This is #13 in the Crossing the Threshold series.
Since The Hero’s Journey is a basic foundational story, there are some basic characters better known as archetypes that are associated with it.
First and foremost of course is the hero, the central protagonist in the story. We may be tempted to think of heroes as being strong and courageous however these are really secondary qualities. Mr. Vogler says “the word hero is a Greek word, from the root that means ‘to protect and to serve’…a hero is someone who is willing to sacrifice his own needs on behalf of others, like a shepherd who will sacrifice to protect and serve his flock.”. The true mark of a hero then is a willingness to sacrifice. To surrender something of value, perhaps even their very life on behalf of another person, group, or cause.
Heroes also show us how to face the ultimate fear by facing death and doing it well. Some may lay down their life like William Wallace in Braveheart, others may die symbolically like Chuck Noland in Cast Away, while others simply face the possibility of death like Harry Potter in The Deathly Hallows. Whatever the outcome is, a hero is someone who does not give death a victory. They transcend it.
Mentors are wise old men and women who come along side the hero to teach, guide, and protect them. Often they are former heroes, ones who have survived the tests, trials, and ordeals and grown to an old age full of wisdom. They are willing to impart to their young protégés all that experience has taught them.
A mentor will often speak as “the voice of God” and serve as the source of divine wisdom in the story. Along with life saving advice they may give magic gifts like magical weapons. They help the hero to overcome his fears and impart a code of virtue that all heroes are required to have.
Merlin, Gandalf, Dumbledore, Yoda, are all classic examples of a hero’s mentor.
One of my favorite visual scenes in Peter Jackson’s Fellowship of the Ring comes toward the end when the small band leaves the Woods of Lothlorien and paddle up the river on their quest to reach Mordor. They come to these immense stone figures …The Argonath, The Pillars of the King; here is how Tolkien himself describes them:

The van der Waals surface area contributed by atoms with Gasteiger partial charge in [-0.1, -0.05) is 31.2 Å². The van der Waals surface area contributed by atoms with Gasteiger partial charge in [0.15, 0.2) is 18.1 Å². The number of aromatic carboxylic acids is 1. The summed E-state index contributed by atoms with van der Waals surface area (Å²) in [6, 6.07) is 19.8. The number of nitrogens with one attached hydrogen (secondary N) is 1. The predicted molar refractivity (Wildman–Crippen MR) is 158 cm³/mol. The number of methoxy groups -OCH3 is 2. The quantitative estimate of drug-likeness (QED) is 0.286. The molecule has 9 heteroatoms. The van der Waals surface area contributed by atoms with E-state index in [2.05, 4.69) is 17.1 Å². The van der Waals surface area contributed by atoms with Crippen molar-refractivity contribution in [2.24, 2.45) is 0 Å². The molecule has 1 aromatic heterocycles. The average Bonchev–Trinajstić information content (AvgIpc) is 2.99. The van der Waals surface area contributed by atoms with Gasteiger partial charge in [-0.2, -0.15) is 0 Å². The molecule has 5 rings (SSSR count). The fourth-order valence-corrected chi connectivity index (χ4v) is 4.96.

“As Frodo was borne towards them the great pillars rose like towers to meet him. Giants they seemed to him, vast grey figures silent but threatening….Upon great pedestals founded deep in the waters stood two great kings of stone: still with blurred eyes and crannied brows they frowned upon the North. The left hand of each was raised palm outwards in gestures of warning; in each right hand there was an axe; upon each head there was a crumbling helm and crown. Great power and majesty they still wore, the silent wardens of a long vanished kingdom. Awe and fear fell upon Frodo, and he cowered down, shutting his eyes and not daring to look up as the boat drew near.” (The Lord of the Rings) These are perfect images for the archetype known as Threshold Guardians.
Threshold Guardians stand at the threshold of new worlds to keep out those they deem unworthy. They maybe a boss, a watchman, a sentinel, a guard, or anyone whose job it is to block the way of the hero.
A herald is a forerunner used to introduce or give tidings, to make proclamations or announcements of significant change. They can be as small as the robot R2D2 in George Lucas’ Star Wars or as large as Hagrid the giant in Harry Potter and the Scorer’s Stone. They are used to present the challenge and get the adventure going.
A shapeshifter is exactly what the word implies; a figure who changes shapes at least from the hero’s perspective. Are they friend or foe? Loyal or traitor? Honest or Dishonest? They are not the villain but they may be used by him and they always keep the hero guessing.
The Shadow of course represents the darkside. They are the forces of evil that are dedicated to the hero’s destruction. They can be outright villains who want the hero’s death, or they may be antagonists, those who are after the same goal but do not like the hero’s way of achieving it.
The hero usually has a few close allies who make at least part of the journey by his side. They serve different functions; messengers, sparring partners, figures who fight along side in battle, loyal servants, and companions. It would be hard to imagine Frodo without the Fellowship, Arthur without his Knights, or Robin Hood without his Merry Men.